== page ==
Forces and Motion

Model doors

Classroom Activity for 11-14 Supporting Physics Teaching

What the Activity is for

Building model doors: a quick experiment to get a feel for the differing effects of the action of a force applied at different lengths from the pivot.

To get some experience of making and manipulating a physical model.

To appreciate the care that must be taken in order to use the results from the model to make predictions about real behaviour, and to understand the system.

What to Prepare

  • small rectangles of aluminium sheet, approximately 10 centimetre by 4 centimetre (other rigid rectangles could be substituted – but do ensure that the edges are smooth)

What Happens During this Activity

Work in pairs. One pupil acts as the door hinge, gripping one end of the rectangle between finger and thumb. The other tries to open the door by pushing with a single finger.

You might ask the pair to model the following situations, recording their actions for a discussion by a simple plan view sketch.

  • Opening a door by pushing near the hinge.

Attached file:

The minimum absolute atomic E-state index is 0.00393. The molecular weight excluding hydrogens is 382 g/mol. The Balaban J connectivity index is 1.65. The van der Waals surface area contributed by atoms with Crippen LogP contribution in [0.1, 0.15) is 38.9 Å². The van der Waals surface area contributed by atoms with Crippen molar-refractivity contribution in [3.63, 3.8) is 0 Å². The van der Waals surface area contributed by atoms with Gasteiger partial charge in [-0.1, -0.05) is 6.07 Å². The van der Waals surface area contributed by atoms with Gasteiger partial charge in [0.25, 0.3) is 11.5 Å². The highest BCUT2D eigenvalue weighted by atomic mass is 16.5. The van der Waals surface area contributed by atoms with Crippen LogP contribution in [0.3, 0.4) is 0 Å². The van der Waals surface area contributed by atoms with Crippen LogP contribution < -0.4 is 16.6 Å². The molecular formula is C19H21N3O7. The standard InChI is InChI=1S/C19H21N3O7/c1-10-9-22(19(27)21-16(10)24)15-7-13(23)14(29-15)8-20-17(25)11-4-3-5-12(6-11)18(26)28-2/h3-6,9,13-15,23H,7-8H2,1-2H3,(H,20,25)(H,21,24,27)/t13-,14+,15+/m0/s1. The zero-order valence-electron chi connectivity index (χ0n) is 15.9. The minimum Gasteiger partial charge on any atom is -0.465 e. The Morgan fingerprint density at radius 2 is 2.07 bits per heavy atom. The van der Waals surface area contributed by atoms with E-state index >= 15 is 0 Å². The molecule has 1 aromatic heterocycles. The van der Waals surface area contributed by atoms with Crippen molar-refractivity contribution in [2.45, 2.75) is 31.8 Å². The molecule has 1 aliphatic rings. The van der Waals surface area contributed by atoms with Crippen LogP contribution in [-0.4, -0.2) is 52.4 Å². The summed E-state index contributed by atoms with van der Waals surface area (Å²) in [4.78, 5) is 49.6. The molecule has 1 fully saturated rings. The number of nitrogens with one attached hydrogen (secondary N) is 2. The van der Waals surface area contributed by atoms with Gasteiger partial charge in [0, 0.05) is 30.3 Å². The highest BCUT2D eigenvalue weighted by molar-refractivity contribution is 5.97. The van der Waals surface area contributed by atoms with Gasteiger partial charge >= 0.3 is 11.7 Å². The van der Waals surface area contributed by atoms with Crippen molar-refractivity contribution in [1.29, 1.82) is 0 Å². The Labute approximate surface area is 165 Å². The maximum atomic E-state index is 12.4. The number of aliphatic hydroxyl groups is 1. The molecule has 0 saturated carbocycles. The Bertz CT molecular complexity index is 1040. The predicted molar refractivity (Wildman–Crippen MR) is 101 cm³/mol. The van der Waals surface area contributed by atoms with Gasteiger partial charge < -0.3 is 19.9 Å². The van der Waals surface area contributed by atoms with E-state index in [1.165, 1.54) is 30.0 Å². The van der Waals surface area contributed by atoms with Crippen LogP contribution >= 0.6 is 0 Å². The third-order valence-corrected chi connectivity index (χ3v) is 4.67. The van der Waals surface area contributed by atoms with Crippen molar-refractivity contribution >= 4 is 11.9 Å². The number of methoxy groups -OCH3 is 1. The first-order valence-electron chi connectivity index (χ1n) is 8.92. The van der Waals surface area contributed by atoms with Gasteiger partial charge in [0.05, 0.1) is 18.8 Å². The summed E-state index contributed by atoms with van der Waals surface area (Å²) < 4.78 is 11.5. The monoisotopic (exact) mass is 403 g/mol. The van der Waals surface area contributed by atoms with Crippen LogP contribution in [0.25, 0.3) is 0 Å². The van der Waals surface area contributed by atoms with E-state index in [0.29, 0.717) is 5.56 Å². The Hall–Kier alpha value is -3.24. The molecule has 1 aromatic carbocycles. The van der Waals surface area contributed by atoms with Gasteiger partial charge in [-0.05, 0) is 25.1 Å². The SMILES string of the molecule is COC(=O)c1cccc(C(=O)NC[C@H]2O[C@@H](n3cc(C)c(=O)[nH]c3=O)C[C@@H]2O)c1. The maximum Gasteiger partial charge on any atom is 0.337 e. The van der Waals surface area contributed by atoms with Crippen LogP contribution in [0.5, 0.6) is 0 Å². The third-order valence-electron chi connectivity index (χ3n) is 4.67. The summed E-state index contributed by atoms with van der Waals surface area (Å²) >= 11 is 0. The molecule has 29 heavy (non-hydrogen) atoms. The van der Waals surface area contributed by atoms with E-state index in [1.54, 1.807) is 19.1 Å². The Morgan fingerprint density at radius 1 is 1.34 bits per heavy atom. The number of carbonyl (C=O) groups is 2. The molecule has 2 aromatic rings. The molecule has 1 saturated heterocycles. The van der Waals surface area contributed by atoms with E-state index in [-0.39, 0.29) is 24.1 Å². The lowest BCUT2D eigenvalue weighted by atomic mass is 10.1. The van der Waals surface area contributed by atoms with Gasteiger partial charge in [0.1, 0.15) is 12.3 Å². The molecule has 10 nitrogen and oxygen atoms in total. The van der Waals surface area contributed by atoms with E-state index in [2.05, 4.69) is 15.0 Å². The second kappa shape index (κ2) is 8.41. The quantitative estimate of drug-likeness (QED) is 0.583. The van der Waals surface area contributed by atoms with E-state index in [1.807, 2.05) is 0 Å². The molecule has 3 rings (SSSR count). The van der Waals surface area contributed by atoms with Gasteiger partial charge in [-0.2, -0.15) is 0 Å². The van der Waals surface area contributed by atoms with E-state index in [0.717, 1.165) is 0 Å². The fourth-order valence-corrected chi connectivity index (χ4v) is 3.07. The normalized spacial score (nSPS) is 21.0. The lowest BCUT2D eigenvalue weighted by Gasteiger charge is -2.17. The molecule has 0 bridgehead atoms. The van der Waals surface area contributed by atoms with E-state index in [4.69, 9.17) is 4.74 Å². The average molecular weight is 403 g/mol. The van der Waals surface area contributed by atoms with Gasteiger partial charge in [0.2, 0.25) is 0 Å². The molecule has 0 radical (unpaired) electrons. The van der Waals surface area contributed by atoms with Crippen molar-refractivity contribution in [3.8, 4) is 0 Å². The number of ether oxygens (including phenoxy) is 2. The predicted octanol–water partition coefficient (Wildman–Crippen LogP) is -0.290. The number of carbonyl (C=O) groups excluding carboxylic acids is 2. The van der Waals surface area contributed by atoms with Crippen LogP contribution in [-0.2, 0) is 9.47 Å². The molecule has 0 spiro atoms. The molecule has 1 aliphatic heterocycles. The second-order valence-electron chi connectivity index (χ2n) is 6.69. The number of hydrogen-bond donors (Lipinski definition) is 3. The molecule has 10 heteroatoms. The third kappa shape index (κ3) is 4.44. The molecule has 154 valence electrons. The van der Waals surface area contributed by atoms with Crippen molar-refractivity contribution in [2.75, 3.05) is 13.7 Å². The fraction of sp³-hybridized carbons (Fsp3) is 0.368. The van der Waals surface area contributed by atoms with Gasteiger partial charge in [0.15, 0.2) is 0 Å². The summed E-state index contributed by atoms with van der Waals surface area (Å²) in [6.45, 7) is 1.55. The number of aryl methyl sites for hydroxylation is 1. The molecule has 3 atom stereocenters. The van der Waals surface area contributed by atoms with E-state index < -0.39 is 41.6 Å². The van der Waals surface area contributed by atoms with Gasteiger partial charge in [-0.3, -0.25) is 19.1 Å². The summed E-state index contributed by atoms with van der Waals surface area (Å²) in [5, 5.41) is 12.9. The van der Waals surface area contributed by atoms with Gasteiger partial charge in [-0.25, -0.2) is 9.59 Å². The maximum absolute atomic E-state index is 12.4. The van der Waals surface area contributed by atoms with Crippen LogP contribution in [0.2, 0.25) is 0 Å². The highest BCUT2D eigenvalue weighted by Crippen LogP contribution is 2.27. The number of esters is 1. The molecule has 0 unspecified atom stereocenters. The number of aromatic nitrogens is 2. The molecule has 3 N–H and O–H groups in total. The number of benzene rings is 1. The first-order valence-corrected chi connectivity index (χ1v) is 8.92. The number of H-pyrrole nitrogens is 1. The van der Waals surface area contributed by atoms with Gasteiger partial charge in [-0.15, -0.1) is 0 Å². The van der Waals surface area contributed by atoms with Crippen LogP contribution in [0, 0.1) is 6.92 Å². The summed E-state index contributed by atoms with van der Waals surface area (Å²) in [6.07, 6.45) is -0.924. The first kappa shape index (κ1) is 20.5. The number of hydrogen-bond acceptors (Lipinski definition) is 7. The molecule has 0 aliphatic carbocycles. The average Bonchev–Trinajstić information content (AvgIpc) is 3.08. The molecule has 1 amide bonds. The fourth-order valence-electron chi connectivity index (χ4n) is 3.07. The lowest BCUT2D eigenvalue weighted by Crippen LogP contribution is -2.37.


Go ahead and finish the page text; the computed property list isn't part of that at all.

• Opening a door by pushing in the middle.
  • Opening a door by pushing as far from the hinge as possible.

From these three, they should be able to say something about the relative difficulty of opening the door, provided they have designed their experiments with care (kept the same hinges). Asking what they have done to make their findings reliable should allow them to identify this as the significant factor.

We suggest you concentrate on the balance between the force their finger exerts on the door and lengths to the pivot as the two key factors to draw out.

Then you might ask them to model hinges that make the door harder to open. (Careful experimenters will find two ways to do this: By gripping harder, and by sliding the finger and thumb farther up the door. You might manage to make something of this, drawing out the effects of force and length for the hinge as well as for the finger doing the opening).

Teacher Tip: A digital camera and an interactive white-board could provide a large image for a chosen pair to explain their experiment to the class.

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